Tuesday, March 05, 2019

The Economics of Food

“When I give food to the poor, they call me a saint. When I ask why the poor have no food, they call me a communist.”
Dom Helder Camara

As each year passes many people are eating worse, not better, high prices prevent people buying the food they want and a great number of people are eating less of the more nutritious foods. This indifference of people about their own food supply is one of the most surprising features of our social life.

Why does the farmer grow crops? Because there are people who want to eat? No so. As far as the farmer is concerned, they can go without if they do not the money to pay for it. there are people wanting all sorts of things, but nobody is going to try to provide them because there is no profit to be made. Yes, profit! The farmer grows food with a view to making profit, on which he lives. The food processers and distributers engage in the self-same purpose—that of making profit.  Bakeries make bread for no other purpose than profit.

If it is more profitable to use artificial fertilisers to grow more crops then the farmer uses those chemical fertilisers. If bakery companies find that supermarkets do not want their bread to go stale too quickly on the shelves then the baker adds preservatives.

The more anonymous the origins of the food we eat, the better we prefer it. We aren't burdened with the  responsibility of knowing whether it is the suffering of the beast of the field or the suffering of the field-hand, poisoned by pesticides and fertilisers. Yes, even vegetarians cannot escape social culpability unless they only eat what they themselves grow or only choose organic but this being capitalism, money and economics will always come first both for producer and consumer.

The current industrial model of farming is unsustainable. It is not based on methods of conservation but rather uses enormous resources that can only be purchased from the market. Large-scale and monoculture farming uses inorganic fertilizers, increases water usage and destroys biodiversity with the use of herbicides and pesticides. Today’s livestock-based food system consumes grains that people have traditionally eaten. And farm factories where livestock are crowded together need chemicals, antibiotics and hormones to control bacteria, and the animals’ manure pollutes the water table. Big Ag corporations are interested in maximizing profit, not in a sustainable and healthy food system.

So long as society is run in this way, we will have the present state of affairs—the factor that is wrong is neither the farmer, nor the baker, nor even the public, but the commercial motives of capitalist society that produces these potentially harmful food manufacturing practices. Only within a socialist framework can we have a rational food policy. A rational food production system would not see food produced determined by the needs of Big Business to maximise profits. The food industry will not produce food except for profit.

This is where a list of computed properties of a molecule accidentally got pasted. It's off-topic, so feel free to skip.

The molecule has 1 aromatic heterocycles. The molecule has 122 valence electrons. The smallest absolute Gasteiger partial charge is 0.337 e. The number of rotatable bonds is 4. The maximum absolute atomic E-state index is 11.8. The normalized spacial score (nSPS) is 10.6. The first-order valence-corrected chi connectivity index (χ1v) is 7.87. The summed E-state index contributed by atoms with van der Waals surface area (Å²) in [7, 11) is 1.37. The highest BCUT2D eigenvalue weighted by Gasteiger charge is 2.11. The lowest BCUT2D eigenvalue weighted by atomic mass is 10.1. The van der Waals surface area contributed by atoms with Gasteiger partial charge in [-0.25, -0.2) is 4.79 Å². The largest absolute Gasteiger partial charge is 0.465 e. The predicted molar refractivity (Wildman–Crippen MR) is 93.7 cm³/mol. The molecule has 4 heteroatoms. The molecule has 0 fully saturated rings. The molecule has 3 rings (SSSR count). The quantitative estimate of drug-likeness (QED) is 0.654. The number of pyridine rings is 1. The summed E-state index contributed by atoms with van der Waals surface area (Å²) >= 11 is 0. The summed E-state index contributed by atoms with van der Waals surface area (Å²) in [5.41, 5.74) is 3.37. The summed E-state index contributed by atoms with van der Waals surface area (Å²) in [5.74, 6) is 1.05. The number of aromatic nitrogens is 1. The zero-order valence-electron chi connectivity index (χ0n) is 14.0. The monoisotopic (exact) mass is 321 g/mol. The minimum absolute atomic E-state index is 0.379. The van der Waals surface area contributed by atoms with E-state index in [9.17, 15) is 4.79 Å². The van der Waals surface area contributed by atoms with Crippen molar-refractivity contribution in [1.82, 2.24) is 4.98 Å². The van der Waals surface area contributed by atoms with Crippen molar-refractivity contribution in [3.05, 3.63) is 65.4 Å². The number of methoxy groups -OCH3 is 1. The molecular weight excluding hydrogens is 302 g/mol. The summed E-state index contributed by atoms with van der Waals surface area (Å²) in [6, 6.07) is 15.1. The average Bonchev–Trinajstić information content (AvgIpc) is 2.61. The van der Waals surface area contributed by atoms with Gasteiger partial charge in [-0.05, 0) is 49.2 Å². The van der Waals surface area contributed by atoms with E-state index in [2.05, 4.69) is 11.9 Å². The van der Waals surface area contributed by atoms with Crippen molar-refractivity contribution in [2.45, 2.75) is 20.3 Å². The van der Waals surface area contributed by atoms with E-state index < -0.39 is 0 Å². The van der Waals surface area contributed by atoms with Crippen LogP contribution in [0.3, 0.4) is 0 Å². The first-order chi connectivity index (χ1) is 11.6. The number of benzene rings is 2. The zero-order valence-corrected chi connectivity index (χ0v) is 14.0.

The most important point to reiterate is that there is currently the ability to produce enough food to adequately feed the world’s population. The primary problem facing the developing world is the distribution of food and its control. The problem is a not lack of food, but rather lack of access to it. Capitalism has created the supply-chains in which food can be efficiently transported around the world. The motivation for farmers must no longer be for sale and for profits through sale, but for human beings, to satisfy their needs. Malnutrition and actual hunger threaten the working people around the world until the production and distribution of food is taken out of the hands of the capitalists and politicians. The question is this: Will the people eat – or will the food corporations be allowed to accumulate profits as usual. Even bread and milk – the mainstays of life – have not been exempted from the machinations of the economic and political bosses working hand in glove. There is no other way out. Food must be under the control of the people themselves through committees of the consumers and the producers. Such a step will mean more and better food for every man, woman and child.

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